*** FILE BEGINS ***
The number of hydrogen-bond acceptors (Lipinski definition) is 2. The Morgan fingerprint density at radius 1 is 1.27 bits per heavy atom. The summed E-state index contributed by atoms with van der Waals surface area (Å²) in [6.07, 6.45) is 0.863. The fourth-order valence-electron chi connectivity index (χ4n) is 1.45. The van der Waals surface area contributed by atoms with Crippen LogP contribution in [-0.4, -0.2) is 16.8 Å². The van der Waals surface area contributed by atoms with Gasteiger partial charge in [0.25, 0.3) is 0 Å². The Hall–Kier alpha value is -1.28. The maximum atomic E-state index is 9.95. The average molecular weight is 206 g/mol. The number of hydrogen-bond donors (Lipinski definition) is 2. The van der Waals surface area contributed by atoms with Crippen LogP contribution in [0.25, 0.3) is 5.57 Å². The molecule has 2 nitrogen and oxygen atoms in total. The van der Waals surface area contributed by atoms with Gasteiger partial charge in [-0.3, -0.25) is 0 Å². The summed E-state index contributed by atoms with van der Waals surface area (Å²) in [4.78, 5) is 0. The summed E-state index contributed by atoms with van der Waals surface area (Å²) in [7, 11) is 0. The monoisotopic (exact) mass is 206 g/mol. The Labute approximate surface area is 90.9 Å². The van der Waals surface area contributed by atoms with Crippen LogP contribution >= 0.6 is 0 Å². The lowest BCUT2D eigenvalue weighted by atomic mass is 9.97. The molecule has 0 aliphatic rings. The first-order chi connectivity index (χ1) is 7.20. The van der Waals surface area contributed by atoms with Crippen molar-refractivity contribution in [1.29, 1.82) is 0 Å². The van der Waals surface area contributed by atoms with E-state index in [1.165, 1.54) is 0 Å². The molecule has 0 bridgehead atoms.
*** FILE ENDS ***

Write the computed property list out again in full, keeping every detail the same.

The number of hydrogen-bond acceptors (Lipinski definition) is 2. The Morgan fingerprint density at radius 1 is 1.27 bits per heavy atom. The summed E-state index contributed by atoms with van der Waals surface area (Å²) in [6.07, 6.45) is 0.863. The fourth-order valence-electron chi connectivity index (χ4n) is 1.45. The van der Waals surface area contributed by atoms with Crippen LogP contribution in [-0.4, -0.2) is 16.8 Å². The van der Waals surface area contributed by atoms with Gasteiger partial charge in [0.25, 0.3) is 0 Å². The Hall–Kier alpha value is -1.28. The maximum atomic E-state index is 9.95. The average molecular weight is 206 g/mol. The number of hydrogen-bond donors (Lipinski definition) is 2. The van der Waals surface area contributed by atoms with Crippen LogP contribution in [0.25, 0.3) is 5.57 Å². The molecule has 2 nitrogen and oxygen atoms in total. The van der Waals surface area contributed by atoms with Gasteiger partial charge in [-0.3, -0.25) is 0 Å². The summed E-state index contributed by atoms with van der Waals surface area (Å²) in [4.78, 5) is 0. The summed E-state index contributed by atoms with van der Waals surface area (Å²) in [7, 11) is 0. The monoisotopic (exact) mass is 206 g/mol. The Labute approximate surface area is 90.9 Å². The van der Waals surface area contributed by atoms with Crippen LogP contribution >= 0.6 is 0 Å². The lowest BCUT2D eigenvalue weighted by atomic mass is 9.97. The molecule has 0 aliphatic rings. The first-order chi connectivity index (χ1) is 7.20. The van der Waals surface area contributed by atoms with Crippen molar-refractivity contribution in [1.29, 1.82) is 0 Å². The van der Waals surface area contributed by atoms with E-state index in [1.165, 1.54) is 0 Å². The molecule has 0 bridgehead atoms.